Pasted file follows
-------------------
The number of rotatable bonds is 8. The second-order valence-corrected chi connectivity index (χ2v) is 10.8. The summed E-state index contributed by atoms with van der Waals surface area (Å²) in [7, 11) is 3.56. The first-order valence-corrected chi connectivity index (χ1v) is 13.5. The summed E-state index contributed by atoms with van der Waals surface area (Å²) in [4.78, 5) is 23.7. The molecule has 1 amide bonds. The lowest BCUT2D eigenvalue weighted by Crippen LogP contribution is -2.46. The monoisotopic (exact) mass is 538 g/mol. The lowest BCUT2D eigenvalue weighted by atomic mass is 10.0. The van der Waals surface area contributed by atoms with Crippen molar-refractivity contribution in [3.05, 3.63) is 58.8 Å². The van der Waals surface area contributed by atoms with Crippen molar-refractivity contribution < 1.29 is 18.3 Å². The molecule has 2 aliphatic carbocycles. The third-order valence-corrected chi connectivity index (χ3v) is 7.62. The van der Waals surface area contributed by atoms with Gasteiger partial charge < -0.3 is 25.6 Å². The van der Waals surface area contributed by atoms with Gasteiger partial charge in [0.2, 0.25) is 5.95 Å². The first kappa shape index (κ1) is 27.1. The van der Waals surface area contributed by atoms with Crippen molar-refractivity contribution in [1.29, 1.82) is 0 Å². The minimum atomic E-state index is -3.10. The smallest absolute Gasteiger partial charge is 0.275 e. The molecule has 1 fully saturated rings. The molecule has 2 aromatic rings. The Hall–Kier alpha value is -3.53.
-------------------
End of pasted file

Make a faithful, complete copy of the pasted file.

The number of rotatable bonds is 8. The second-order valence-corrected chi connectivity index (χ2v) is 10.8. The summed E-state index contributed by atoms with van der Waals surface area (Å²) in [7, 11) is 3.56. The first-order valence-corrected chi connectivity index (χ1v) is 13.5. The summed E-state index contributed by atoms with van der Waals surface area (Å²) in [4.78, 5) is 23.7. The molecule has 1 amide bonds. The lowest BCUT2D eigenvalue weighted by Crippen LogP contribution is -2.46. The monoisotopic (exact) mass is 538 g/mol. The lowest BCUT2D eigenvalue weighted by atomic mass is 10.0. The van der Waals surface area contributed by atoms with Crippen molar-refractivity contribution in [3.05, 3.63) is 58.8 Å². The van der Waals surface area contributed by atoms with Crippen molar-refractivity contribution < 1.29 is 18.3 Å². The molecule has 2 aliphatic carbocycles. The third-order valence-corrected chi connectivity index (χ3v) is 7.62. The van der Waals surface area contributed by atoms with Gasteiger partial charge < -0.3 is 25.6 Å². The van der Waals surface area contributed by atoms with Gasteiger partial charge in [0.2, 0.25) is 5.95 Å². The first kappa shape index (κ1) is 27.1. The van der Waals surface area contributed by atoms with Crippen molar-refractivity contribution in [1.29, 1.82) is 0 Å². The minimum atomic E-state index is -3.10. The smallest absolute Gasteiger partial charge is 0.275 e. The molecule has 1 fully saturated rings. The molecule has 2 aromatic rings. The Hall–Kier alpha value is -3.53.